Annual leave in the public sector
In the public sector, the number of days to which you are entitled depends on your age and the amount of work done in the current year. These holidays entitle you to a bonus you receive in the month of May, which consists of a fixed part and a variable part.
Leave of absence
You are entitled to a leave of absence from your work, on your normal salary, for family events, to comply with civic obligations and civil missions, and if you have to appear in court. To receive your salary, you must inform your employer in advance of your absence and, if you are unable to do so, you must inform him as soon as possible.
Leave for imperative reasons
You may also take a leave of absence for imperious reasons, which means any unforeseeable event requiring your urgent and indispensable intervention, provided that the performance of the employment contract makes this intervention impossible (e.g. an accident suffered by someone living with you, fire damage to your home, etc.
Such leave cannot last longer than 10 working days during the calendar year. This leave is not paid unless otherwise agreed between the employer and the worker.
Career break in the context of leave for palliative care or medical assistance: most workers can take a career break to provide palliative care or to provide assistance or care to a family member suffering from a serious illness.
Maternity leave, paternity leave, parental leave, and adoption leave
Working mothers are entitled to 15 weeks of quasi-paid maternity leave (French: congé de maternité, Dutch: moederschapsverlof), and 19 weeks when they have twins or multiplets. Nine of these weeks are mandatory postnatal leave. Your maternity leave can start a maximum of six weeks (or eight weeks for multiples) before the expected due date.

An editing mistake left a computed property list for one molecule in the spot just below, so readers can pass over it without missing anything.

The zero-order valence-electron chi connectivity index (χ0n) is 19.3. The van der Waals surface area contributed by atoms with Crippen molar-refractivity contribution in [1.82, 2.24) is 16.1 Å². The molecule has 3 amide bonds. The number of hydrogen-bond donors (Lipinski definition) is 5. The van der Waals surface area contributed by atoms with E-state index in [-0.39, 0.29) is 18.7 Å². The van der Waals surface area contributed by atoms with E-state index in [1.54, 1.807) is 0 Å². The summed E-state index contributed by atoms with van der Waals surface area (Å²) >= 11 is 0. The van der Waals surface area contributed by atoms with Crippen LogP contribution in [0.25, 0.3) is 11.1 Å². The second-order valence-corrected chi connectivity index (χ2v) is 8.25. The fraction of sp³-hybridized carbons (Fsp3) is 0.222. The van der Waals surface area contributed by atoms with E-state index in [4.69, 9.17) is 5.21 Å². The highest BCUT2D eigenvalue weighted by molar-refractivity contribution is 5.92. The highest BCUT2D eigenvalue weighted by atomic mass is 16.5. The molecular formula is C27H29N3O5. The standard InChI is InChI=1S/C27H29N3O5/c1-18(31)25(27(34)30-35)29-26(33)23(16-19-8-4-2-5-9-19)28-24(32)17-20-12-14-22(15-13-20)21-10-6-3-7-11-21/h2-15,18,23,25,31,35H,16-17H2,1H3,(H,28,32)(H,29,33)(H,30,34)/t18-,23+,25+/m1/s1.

If you are self-employed, you are entitled to three up to 12 weeks of quasi-paid maternity leave. In the case of multiple births, there is a maximum of 13 weeks. Two of those weeks are mandatory postnatal leave.
Salaried and self-employed fathers and co-parents currently get 15 days of fully-paid paternity or birth leave (French: congé de naissance, Dutch: geboorteverlof). This can be taken all at once or spread over a period of four months. In 2023, the birth leave will be increased to 20 days.
Adopting parents are entitled to the same amount of (quasi)-paid leave as birth parents, which can be taken until the child is 12 years old. Foster parents receive six days of quasi-paid leave per year.
Other forms of parental leave in Belgium include:
- Four months of quasi-paid parental leave (French: congé parental, Dutch: ouderschapsverlof)
- One year of quasi-paid childcare leave or career breaks (French: crédittemps avec motif, Dutch: tijdskrediet met motief)
- Up to 10 days per year of unpaid ‘urgent reasons’ leave (French: force majeure, Dutch: verlof om dringende redenen)
- One up to 24 months of paid medical care leave (French: congé pour porter assistance, Dutch: verlof voor medische bijstand)
- Up to two months of paid palliative leave (French: congé pour soins palliatifs, Dutch: palliatief verlof)
- Up to 12 months of informal caregivers’ leave (French: congé pour aidants proches, Dutch: verlof voor mantelzorg)
Paid education leave